Wheaton, IL Business Valuation Attorney

Glendale Heights divorce attorney for business asset division

Lawyers for the Division of Business Assets During Divorce in Naperville, Glen Ellyn, and DuPage County

divorce case can involve a variety of legal and financial issues that will need to be addressed and resolved. In some cases, the process of property and debt division may be fairly straightforward, but in others, couples may need to determine how to divide multiple types of complex assets. If either spouse is a business owner, their business is likely to be one of their most significant assets and sources of income, and they may want to do everything they can to protect a family business and ensure that it can remain operational after their divorce is complete. Spouses can make sure issues related to business interests are handled correctly by working with a skilled divorce lawyer.

The attorneys of McSwain Nagle Giese & Rapp, P.C. have over 100 years of combined experience, and we understand the issues that must be addressed when considering how to divide business interests and other valuable assets during the divorce process. We will work with you to ensure that the proper value is placed on a business owned by you and/or your spouse, and we will help you determine the best ways to divide your assets in a way that meets your needs and protects your financial interests.

When Is a Business Considered a Marital Asset?

The state of Illinois uses the principle of "equitable distribution" to divide property between spouses during divorce, and this means that both spouses should receive a fair and equitable portion of the couple's marital assets. If a business was founded or acquired after a couple was married and before they were legally separated or divorced, it is considered a marital asset, and it will be subject to division along with other marital property.

However, even if one spouse owned a business before getting married, some of the business's assets may be considered marital property. Business interests may be converted from non-marital property to marital property if they become commingled with other assets owned by the family, such as when the same accounts are used to manage the business's finances and the family's finances.

In other situations, a non-marital business owned by one spouse may have increased in value due to contributions by the other spouse, such as co-managing the business or efforts made to expand business operations. In these cases, the value gained by the business during the marriage may be considered a marital asset, or the spouse who owns the business may be required to reimburse the other spouse for their contributions to the business.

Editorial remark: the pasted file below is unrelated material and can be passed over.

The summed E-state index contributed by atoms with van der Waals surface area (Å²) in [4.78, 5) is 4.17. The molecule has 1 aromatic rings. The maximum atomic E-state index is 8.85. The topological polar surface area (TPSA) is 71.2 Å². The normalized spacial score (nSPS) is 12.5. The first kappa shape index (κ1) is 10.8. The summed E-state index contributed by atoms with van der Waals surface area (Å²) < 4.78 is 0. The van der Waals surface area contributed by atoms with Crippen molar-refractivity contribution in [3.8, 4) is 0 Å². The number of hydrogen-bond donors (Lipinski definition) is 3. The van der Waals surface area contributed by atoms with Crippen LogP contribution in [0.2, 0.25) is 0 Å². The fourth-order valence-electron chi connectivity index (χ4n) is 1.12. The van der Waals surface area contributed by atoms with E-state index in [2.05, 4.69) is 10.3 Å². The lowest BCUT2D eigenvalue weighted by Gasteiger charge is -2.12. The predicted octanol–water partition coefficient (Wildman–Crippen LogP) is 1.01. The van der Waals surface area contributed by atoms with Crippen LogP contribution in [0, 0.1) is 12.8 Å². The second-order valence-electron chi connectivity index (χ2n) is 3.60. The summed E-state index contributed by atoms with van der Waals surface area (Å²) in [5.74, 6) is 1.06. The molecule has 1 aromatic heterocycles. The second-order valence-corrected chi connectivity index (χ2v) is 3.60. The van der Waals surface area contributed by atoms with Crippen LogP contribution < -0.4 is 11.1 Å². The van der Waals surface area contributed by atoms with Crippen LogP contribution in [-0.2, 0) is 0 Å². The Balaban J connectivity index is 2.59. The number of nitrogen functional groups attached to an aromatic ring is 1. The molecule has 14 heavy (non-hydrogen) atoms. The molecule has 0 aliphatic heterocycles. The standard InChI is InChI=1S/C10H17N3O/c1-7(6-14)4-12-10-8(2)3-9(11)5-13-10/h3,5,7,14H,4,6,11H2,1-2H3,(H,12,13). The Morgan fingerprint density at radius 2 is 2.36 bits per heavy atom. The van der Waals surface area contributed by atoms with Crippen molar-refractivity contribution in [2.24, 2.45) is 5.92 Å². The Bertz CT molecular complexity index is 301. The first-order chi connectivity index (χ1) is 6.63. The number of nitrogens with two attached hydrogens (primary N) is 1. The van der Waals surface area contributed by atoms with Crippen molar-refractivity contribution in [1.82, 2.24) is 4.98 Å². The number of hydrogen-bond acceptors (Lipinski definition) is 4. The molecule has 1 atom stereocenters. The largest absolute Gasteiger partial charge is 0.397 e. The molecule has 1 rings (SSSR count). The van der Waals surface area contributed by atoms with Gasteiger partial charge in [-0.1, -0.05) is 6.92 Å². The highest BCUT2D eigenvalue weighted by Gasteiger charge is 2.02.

Business Valuation Methods

Whether a business is considered marital or non-marital property, a business valuation will need to be performed to gain a full understanding of each spouse's assets, income, and financial resources. In many cases, spouses will want to work with accountants or financial appraisers to perform a business valuation, and these experts may use the following methods when doing so:

  • Asset-based approach - The total value of the assets owned by a business are calculated, and the business's liabilities are subtracted to determine the business's value. Assets may include physical inventory, equipment, real estate property, and intellectual property. Liabilities may include any debts or other payments owed by the business.
  • Market value approach - By looking at other similar businesses that have recently been sold within a similar geographic area, a potential purchase price for the business can be estimated. This method may be used if a couple plans to sell a marital business during their divorce and divide the proceeds.
  • Earnings-based approach - The business' past earnings may be examined while also considering the potential for growth and expansion to estimate the cash flow that may be expected from the business in the future. 

Typically, a combination of these methods will be used to determine the current value of a business, as well as the expected financial benefits it will provide to an owner in the future. This will ensure that a couple can address ownership of the business and other assets so that both spouses will retain a fair and equitable portion of the property they own.

Contact a Warrenville Complex Asset Division Lawyer

By ensuring that business interests are handled properly during your divorce, you can protect your financial interests and be prepared for success once your marriage has been dissolved. To learn more about how we can help with business valuation during your divorce, contact McSwain Nagle Giese & Rapp, P.C. at 630-407-1200 to set up a free consultation. We assist with complex divorce cases in DuPage County, Kane County, Will County, Cook County, and Kendall County, including Warrenville, Wheaton, Glendale Heights, Glen Ellyn, Carol Stream, Naperville, and Winfield.

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